Based on the significant impact of biofield energy treatment and chemical importance of MSM, this study was aimed to evaluate the effect of Mr. Trivedi’s biofield energy treatment on physicochemical and spectroscopic properties of MSM. The control and treated samples were analyzed using surface area analysis, X-ray diffraction (XRD), thermogravimetric analysis-derivative thermogravimetry (TGADTG), differential scanning calorimetry (DSC), and Fourier transform infrared (FT-IR) spectroscopy.
Materials And Methods
The methylsulfonylmethane (MSM) was purchased from S D Fine Chem Limited, India. The MSM was divided into two groups; one was remained as untreated (control), while another group was coded as treated. The treated group in sealed pack was handed over to Mr. Trivedi for biofield energy treatment under laboratory conditions. Mr. Trivedi rendered the biofield energy treatment to the treated group through his unique energy transmission process without touching the sample. Subsequently, the control and treated samples of MSM were evaluated utilizing the several analytical techniques like surface area analyzer, XRD, TGA-DTG, DSC, and FT-IR spectroscopy.
Surface area analysis
The surface area of control and treated MSM was determined using the Brunauer–Emmett–Teller (BET) surface area analyzer (Smart SORB 90) based on the ASTM D 5604 method. The range of the instrument is 0.2 m2/g to 1000 m2/g. Percent change in surface area was calculated with the help of following equation:
Here, SControl is the surface area of the control sample and STreated is the surface area of treated sample.
The XRD analysis of control and treated MSM was performed on Phillips, Holland PW 1710 X-ray diffractometer with nickel filter and copper anode. The wavelength of XRD system was set to 1.54056Å. The percentage change in average crystallite size (G) was calculated using following equation:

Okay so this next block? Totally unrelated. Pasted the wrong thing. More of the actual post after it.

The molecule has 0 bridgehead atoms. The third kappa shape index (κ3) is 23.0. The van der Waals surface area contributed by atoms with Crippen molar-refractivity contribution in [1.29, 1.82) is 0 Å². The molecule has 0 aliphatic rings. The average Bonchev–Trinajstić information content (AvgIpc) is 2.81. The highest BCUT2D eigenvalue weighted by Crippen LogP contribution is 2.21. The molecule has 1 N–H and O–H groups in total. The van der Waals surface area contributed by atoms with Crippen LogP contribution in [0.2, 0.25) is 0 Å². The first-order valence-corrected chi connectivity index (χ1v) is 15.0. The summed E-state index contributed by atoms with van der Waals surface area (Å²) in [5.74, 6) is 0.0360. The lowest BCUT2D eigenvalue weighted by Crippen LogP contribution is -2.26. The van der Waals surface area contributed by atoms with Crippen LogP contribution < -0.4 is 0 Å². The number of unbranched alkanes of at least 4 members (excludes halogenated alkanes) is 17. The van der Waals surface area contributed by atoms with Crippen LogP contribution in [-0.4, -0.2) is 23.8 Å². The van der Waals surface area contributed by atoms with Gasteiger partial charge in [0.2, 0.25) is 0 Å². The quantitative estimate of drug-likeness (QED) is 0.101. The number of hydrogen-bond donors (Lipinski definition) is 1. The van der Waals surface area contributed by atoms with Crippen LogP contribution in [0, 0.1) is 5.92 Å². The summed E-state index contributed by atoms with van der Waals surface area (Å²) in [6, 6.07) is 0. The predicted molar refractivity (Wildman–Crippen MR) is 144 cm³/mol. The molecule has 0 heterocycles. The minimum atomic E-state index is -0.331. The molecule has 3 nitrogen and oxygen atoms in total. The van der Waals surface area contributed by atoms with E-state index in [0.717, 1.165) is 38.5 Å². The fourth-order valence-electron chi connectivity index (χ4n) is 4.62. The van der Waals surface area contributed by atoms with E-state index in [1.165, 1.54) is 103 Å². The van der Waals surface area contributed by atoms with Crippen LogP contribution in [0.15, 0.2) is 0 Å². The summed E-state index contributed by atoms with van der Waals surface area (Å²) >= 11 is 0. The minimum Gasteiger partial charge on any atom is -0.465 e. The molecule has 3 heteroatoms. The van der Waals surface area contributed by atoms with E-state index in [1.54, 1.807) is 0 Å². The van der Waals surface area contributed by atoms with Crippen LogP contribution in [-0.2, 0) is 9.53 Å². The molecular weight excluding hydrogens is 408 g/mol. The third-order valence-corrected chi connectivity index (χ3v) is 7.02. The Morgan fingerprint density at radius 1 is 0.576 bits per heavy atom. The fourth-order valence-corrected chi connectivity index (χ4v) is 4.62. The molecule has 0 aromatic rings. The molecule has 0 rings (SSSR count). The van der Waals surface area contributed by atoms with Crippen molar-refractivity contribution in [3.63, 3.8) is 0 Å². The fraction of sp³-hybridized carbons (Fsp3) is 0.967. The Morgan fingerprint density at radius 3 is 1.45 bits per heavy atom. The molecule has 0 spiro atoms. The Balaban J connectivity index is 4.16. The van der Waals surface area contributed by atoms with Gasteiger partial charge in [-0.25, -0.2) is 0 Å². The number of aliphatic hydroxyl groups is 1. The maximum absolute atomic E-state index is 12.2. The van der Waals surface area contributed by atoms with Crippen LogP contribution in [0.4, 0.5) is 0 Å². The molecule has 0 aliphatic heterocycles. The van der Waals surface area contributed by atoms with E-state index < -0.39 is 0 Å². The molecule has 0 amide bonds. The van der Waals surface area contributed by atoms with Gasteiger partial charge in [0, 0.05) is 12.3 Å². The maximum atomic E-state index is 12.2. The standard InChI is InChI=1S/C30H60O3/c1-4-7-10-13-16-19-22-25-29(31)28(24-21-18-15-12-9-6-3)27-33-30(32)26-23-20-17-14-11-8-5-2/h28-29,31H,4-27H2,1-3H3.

Here, Gc and Gt are average crystallite size of control and treated powder samples, respectively.
The TGA-DTG analysis was performed to determine the effect of biofield treatment on the thermal property of MSM. The analysis was done using Mettler Toledo simultaneous TGA-DTG system. Both the control and treated samples of MSM were heated up to 400°C from room temperature with a heating rate of 5°C/min under air atmosphere. The onset temperature (at which thermal degradation started) and Tmax (temperature at which maximum weight loss occur) in samples were acquired from TGA-DTG thermogram.
The melting temperature and latent heat of fusion of control and treated MSM were determined using the Pyris-6 Perkin Elmer differential scanning calorimeter. The samples were heated at the rate of 10°C/min under air atmosphere with air flow rate of 5 mL/min.
FT-IR spectroscopic characterization
The FT-IR spectroscopic analysis was carried out to investigate the impact of biofield energy treatment at the molecular level like dipole moment, force constant, and bond strength in chemical structure . The treated sample was divided into two groups i.e., T1 and T2 based on two different time period (i.e., approximately one month); each sample was then mixed and crushed with spectroscopic grade KBr into fine powder. Finally, the mixture was pressed into pellets and used for FT-IR analysis. The spectra were recorded on Shimadzu’s Fourier transform infrared spectrometer (Japan) with the frequency range of 500-4000 cm-1.
Results and Discussion
Surface area analysis
Surface area of both the control and treated samples of MSM was analyzed using BET surface area analyzer and data are shown in Figure 1. The surface area of the control and treated sample was found as 0.3127 m2/g and 0.2409 m2/g, respectively. It showed a significant decrease in surface area by 22.96% in the treated sample as compared to the control. It is well-reported that surface area is inversely proportional to the particle size . Based on this, it was assumed that biofield energy treatment possibly induced the disappearance of inter-particle boundaries and lead to agglomeration in MSM molecule . This may lead to increase in particle size of treated MSM as compared to the control.